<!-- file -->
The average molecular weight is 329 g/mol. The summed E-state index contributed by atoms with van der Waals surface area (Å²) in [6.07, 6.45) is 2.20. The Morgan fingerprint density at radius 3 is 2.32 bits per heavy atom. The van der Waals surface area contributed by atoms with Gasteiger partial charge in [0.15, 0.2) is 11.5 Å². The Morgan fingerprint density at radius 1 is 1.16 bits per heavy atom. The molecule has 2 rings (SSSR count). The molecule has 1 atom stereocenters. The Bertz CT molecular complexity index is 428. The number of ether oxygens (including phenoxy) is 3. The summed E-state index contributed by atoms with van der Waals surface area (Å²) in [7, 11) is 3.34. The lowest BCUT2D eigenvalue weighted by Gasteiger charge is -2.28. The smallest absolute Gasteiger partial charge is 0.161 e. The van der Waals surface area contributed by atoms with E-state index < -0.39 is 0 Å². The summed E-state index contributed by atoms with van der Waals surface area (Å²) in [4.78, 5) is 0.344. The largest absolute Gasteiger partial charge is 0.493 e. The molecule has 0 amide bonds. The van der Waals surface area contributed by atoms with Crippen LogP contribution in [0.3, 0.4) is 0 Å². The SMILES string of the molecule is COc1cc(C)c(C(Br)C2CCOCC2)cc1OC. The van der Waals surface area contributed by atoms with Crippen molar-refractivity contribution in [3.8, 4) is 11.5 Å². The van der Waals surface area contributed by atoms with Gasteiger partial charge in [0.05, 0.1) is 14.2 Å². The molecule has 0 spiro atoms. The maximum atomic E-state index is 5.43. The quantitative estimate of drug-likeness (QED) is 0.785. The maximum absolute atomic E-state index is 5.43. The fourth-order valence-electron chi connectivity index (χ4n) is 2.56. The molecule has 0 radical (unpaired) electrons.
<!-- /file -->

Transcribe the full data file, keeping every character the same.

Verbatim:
The average molecular weight is 329 g/mol. The summed E-state index contributed by atoms with van der Waals surface area (Å²) in [6.07, 6.45) is 2.20. The Morgan fingerprint density at radius 3 is 2.32 bits per heavy atom. The van der Waals surface area contributed by atoms with Gasteiger partial charge in [0.15, 0.2) is 11.5 Å². The Morgan fingerprint density at radius 1 is 1.16 bits per heavy atom. The molecule has 2 rings (SSSR count). The molecule has 1 atom stereocenters. The Bertz CT molecular complexity index is 428. The number of ether oxygens (including phenoxy) is 3. The summed E-state index contributed by atoms with van der Waals surface area (Å²) in [7, 11) is 3.34. The lowest BCUT2D eigenvalue weighted by Gasteiger charge is -2.28. The smallest absolute Gasteiger partial charge is 0.161 e. The van der Waals surface area contributed by atoms with E-state index < -0.39 is 0 Å². The summed E-state index contributed by atoms with van der Waals surface area (Å²) in [4.78, 5) is 0.344. The largest absolute Gasteiger partial charge is 0.493 e. The molecule has 0 amide bonds. The van der Waals surface area contributed by atoms with Crippen LogP contribution in [0.3, 0.4) is 0 Å². The SMILES string of the molecule is COc1cc(C)c(C(Br)C2CCOCC2)cc1OC. The van der Waals surface area contributed by atoms with Crippen molar-refractivity contribution in [3.8, 4) is 11.5 Å². The van der Waals surface area contributed by atoms with Gasteiger partial charge in [0.05, 0.1) is 14.2 Å². The molecule has 0 spiro atoms. The maximum atomic E-state index is 5.43. The quantitative estimate of drug-likeness (QED) is 0.785. The maximum absolute atomic E-state index is 5.43. The fourth-order valence-electron chi connectivity index (χ4n) is 2.56. The molecule has 0 radical (unpaired) electrons.